Release: Parallels Server 4.5 Bare Metal

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After an endless saga started in 2005, Parallels is finally ready to ship its bare-metal hypervisor: Parallels Server 4.5 Bare Metal.

Compared to the hosted version of Parallels Server, launched in June 2008, this edition (which jumps from version 1.0 to 4.5) actually installs on bare metal like competing hypervisors VMware ESX, Citrix XenServer, Microsoft Hyper-V and Oracle VM Server.

The hypervisor architecture is interesting and created a lot of confusion so far, to us and to other people that compare it to others type-1 VMM platforms:


The diagram above doesn’t really clarify if the product installs Virtuozzo (indicated with the label Container) inside the hypervisor’s primary partition, or if it simply creates a separate logical volume in the hard drive where it installs a Linux flavor with Virtuozzo on top. 

Anyway Parallels Server 4.5 Bare Metal supports:

  • virtual machines with up to 12 vCPUs / up to 64GB vRAM / up to 2TB vHDDs  / up to 16 vNICs
  • Intel VT and VT-d, FlexPriority and EPT
  • AMD-V and Rapid Virtualization Indexing (RVI)
  • 32 and 64 bit guest OSes (including all flavors of Windows, Red Hat, SUSE, Debian and Ubuntu Linux, and even FreeBSD)
  • USB 2.0
  • virtual machines templates and snapshots
  • virtual machines live backups (just Windows and Linux guests)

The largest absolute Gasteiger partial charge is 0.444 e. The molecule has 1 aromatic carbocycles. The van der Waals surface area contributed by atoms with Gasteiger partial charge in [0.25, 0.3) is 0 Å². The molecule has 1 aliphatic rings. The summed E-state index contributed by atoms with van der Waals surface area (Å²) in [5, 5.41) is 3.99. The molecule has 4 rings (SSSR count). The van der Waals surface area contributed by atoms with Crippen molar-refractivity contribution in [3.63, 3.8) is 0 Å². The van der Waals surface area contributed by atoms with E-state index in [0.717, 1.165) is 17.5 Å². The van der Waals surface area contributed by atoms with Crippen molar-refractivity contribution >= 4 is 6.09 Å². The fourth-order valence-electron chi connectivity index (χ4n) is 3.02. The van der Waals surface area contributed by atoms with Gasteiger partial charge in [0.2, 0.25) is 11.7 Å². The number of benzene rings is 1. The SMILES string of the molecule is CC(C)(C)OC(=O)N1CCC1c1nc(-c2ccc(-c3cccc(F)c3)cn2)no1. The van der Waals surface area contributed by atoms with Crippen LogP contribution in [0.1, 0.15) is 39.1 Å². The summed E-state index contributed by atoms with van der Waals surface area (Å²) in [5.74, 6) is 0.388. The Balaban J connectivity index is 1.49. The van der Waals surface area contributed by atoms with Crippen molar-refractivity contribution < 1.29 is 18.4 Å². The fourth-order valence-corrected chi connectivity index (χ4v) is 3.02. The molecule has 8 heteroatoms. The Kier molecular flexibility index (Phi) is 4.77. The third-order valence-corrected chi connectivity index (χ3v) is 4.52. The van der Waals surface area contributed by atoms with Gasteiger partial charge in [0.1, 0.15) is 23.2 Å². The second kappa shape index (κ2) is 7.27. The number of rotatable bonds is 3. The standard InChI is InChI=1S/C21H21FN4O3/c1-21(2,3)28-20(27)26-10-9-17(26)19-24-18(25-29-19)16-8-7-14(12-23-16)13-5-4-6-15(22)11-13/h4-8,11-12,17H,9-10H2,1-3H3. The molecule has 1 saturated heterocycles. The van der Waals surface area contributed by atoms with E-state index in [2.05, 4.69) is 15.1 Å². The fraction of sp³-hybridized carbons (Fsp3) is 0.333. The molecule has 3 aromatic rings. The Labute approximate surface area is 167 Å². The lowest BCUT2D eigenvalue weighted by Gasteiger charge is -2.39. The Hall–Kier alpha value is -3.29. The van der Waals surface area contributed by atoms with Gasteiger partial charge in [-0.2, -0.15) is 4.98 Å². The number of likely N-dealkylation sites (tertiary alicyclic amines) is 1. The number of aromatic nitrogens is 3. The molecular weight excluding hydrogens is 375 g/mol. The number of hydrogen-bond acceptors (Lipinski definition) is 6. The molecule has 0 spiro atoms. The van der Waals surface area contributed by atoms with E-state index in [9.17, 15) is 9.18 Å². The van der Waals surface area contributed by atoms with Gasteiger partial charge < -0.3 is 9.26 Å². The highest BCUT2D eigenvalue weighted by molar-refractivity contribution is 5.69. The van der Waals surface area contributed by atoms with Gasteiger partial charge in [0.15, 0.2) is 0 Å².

• cold Virtual-to-Virtual (V2V) migration between Parallels Servers Bare Metal hosts (VM to VM, or even VM-to-container / container-to-VM) and hot V2V migration (only for containers)
  • cold Physical-to-Virtual (P2V) migration from physical servers to virtual machines or containers
  • a local management console and a Command Line Interface (CLI) for most tasks within a single host
  • support for Parallels Virtual Automation (formerly Parallels Infrastructure Manager) for enterprise management

The price Parallels announced for this product seems to completely ignore that VMware, Citrix, Microsoft and Oracle are all offering competing and well-known platforms completely for free:


The Advanced Edition may be interesting despite even at $1,500 per CPU because it bundles Virtuozzo, but Parallels decided to only offer the Linux version of it (and this may have something to do with the architecture described above).

We’ll see how well the market will receive this 5th hypervisor.